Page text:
Anyone who has walked through the Tudor gate on St John’s Lane in Clerkenwell must have wondered just what it is and what treasures it might house. The answer is that – following a number of different incarnations over the years – it is now home to the Museum of the Order of St John and is the property of that order, whose history on this site can be traced back to the eleventh century. And if you visit the museum on a Tuesday, Friday or Saturday at 11am or 2:30pm and take a guided tour, you can gain admittance to the upper chambers and see for yourself what lies above.
The tours are a must as they also gain you entry into the Norman crypt and priory church across Clerkenwell Road – once part of the monastery that was locked away behind this entrance gate. Once upstairs in the gatehouse you get a good look around the Chapter Hall (pictured below), the Old Chancery and the Council Chamber (which sits in the middle of the gate), before descending a lovely Tudor spiral staircase to the Malta Room.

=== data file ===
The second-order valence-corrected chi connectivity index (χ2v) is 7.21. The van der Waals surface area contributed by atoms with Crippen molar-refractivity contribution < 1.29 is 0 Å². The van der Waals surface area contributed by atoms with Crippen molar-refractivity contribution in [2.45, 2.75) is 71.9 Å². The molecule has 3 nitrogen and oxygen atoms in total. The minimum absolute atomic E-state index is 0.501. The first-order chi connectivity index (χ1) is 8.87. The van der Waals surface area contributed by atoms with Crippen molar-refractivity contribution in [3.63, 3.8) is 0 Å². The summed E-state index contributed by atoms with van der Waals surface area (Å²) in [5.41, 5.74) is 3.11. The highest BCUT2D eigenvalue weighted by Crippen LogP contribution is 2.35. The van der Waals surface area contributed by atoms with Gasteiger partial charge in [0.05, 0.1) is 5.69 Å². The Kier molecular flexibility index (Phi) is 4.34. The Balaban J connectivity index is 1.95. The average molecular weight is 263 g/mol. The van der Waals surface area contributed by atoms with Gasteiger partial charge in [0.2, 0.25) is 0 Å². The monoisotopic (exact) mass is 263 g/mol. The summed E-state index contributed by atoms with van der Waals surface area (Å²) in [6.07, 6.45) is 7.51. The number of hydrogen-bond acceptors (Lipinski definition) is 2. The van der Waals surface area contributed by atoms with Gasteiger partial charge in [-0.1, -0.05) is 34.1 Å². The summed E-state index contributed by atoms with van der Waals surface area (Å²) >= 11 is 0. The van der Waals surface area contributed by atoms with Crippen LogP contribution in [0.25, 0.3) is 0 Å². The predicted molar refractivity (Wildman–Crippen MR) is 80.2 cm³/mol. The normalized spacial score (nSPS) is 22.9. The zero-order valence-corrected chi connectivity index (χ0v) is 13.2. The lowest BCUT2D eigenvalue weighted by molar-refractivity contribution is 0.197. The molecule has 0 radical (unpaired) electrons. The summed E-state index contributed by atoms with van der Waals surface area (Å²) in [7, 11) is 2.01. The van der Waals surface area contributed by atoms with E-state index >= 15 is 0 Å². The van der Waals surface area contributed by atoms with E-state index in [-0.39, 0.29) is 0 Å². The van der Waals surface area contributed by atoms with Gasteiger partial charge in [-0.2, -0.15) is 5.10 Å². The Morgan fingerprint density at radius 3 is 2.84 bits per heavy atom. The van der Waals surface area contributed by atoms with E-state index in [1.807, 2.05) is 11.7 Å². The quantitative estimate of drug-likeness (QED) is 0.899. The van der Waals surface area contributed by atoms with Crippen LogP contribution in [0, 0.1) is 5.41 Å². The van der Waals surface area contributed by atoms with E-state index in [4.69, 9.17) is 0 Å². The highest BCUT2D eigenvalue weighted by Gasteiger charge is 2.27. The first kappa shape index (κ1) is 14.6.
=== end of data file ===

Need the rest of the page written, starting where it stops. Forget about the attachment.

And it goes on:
Not to take anything away from the fascinating history of the Order of St John, but I was personally more interested in the gate’s (relatively) more recent history and its literary connections. Following the dissolution of the monasteries it served time as Henry VIII’s personal storage unit before becoming the office of the Master of the Revels in the sixteenth century. As no less than 30 of Shakespeare’s plays were licensed here it’s likely that the Great Bard himself was a frequent visitor.
In the eighteenth century the gatehouse was transformed into a rather idiosyncratic coffee house run by one Richard Hogarth, father of William. His Latin-only rule probably accounts for its fairly swift demise. The gateway also played home to The Gentleman’s Magazine – which gave a young Dr Johnson his first taste of employment – and by the nineteenth century had become the somewhat disreputable Old Jerusalem Tavern, frequented by one Charles Dickens.
The gateway was bought back by the Order of St John in the late nineteenth century and restored to its former glory. The museum benefitted from a major restoration on 2010. Its new galleries (which are on the ground floor and can be visited for free Monday-Saturday 10am-5pm) are well designed and blend in nicely with the old structure. I highly recommend timing your visit to coincide with one of the guided tours, which are also free though a donation of £5 is suggested.